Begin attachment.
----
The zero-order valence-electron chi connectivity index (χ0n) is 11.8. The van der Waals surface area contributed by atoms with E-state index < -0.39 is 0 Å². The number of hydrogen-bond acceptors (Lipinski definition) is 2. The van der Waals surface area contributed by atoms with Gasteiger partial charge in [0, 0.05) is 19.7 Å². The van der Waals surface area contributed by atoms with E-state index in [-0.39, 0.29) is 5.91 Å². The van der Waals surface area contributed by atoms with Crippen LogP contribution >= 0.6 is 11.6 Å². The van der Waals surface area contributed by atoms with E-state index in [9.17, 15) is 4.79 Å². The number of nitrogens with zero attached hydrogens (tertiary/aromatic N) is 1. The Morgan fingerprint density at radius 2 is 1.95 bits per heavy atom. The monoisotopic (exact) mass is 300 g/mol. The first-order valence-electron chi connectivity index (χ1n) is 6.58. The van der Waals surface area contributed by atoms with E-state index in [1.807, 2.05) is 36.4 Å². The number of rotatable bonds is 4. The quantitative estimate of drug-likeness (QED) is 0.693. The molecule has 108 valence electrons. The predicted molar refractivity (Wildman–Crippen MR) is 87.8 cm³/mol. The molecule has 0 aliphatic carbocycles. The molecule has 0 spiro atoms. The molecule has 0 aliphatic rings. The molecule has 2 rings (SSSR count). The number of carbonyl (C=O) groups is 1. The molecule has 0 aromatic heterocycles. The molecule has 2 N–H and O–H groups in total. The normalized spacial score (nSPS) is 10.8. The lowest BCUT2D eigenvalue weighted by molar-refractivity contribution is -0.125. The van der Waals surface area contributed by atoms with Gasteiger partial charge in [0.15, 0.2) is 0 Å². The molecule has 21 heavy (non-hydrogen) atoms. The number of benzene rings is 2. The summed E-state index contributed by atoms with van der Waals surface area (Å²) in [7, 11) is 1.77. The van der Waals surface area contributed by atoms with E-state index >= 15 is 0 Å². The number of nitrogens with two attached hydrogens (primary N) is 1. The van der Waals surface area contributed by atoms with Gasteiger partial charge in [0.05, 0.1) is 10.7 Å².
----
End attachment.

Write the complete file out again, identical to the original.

The zero-order valence-electron chi connectivity index (χ0n) is 11.8. The van der Waals surface area contributed by atoms with E-state index < -0.39 is 0 Å². The number of hydrogen-bond acceptors (Lipinski definition) is 2. The van der Waals surface area contributed by atoms with Gasteiger partial charge in [0, 0.05) is 19.7 Å². The van der Waals surface area contributed by atoms with E-state index in [-0.39, 0.29) is 5.91 Å². The van der Waals surface area contributed by atoms with Crippen LogP contribution >= 0.6 is 11.6 Å². The van der Waals surface area contributed by atoms with E-state index in [9.17, 15) is 4.79 Å². The number of nitrogens with zero attached hydrogens (tertiary/aromatic N) is 1. The Morgan fingerprint density at radius 2 is 1.95 bits per heavy atom. The monoisotopic (exact) mass is 300 g/mol. The first-order valence-electron chi connectivity index (χ1n) is 6.58. The van der Waals surface area contributed by atoms with E-state index in [1.807, 2.05) is 36.4 Å². The number of rotatable bonds is 4. The quantitative estimate of drug-likeness (QED) is 0.693. The molecule has 108 valence electrons. The predicted molar refractivity (Wildman–Crippen MR) is 87.8 cm³/mol. The molecule has 0 aliphatic carbocycles. The molecule has 0 spiro atoms. The molecule has 0 aliphatic rings. The molecule has 2 rings (SSSR count). The number of carbonyl (C=O) groups is 1. The molecule has 0 aromatic heterocycles. The molecule has 2 N–H and O–H groups in total. The normalized spacial score (nSPS) is 10.8. The lowest BCUT2D eigenvalue weighted by molar-refractivity contribution is -0.125. The van der Waals surface area contributed by atoms with Gasteiger partial charge in [0.15, 0.2) is 0 Å². The molecule has 21 heavy (non-hydrogen) atoms. The number of benzene rings is 2. The summed E-state index contributed by atoms with van der Waals surface area (Å²) in [7, 11) is 1.77. The van der Waals surface area contributed by atoms with E-state index >= 15 is 0 Å². The number of nitrogens with two attached hydrogens (primary N) is 1. The van der Waals surface area contributed by atoms with Gasteiger partial charge in [0.05, 0.1) is 10.7 Å².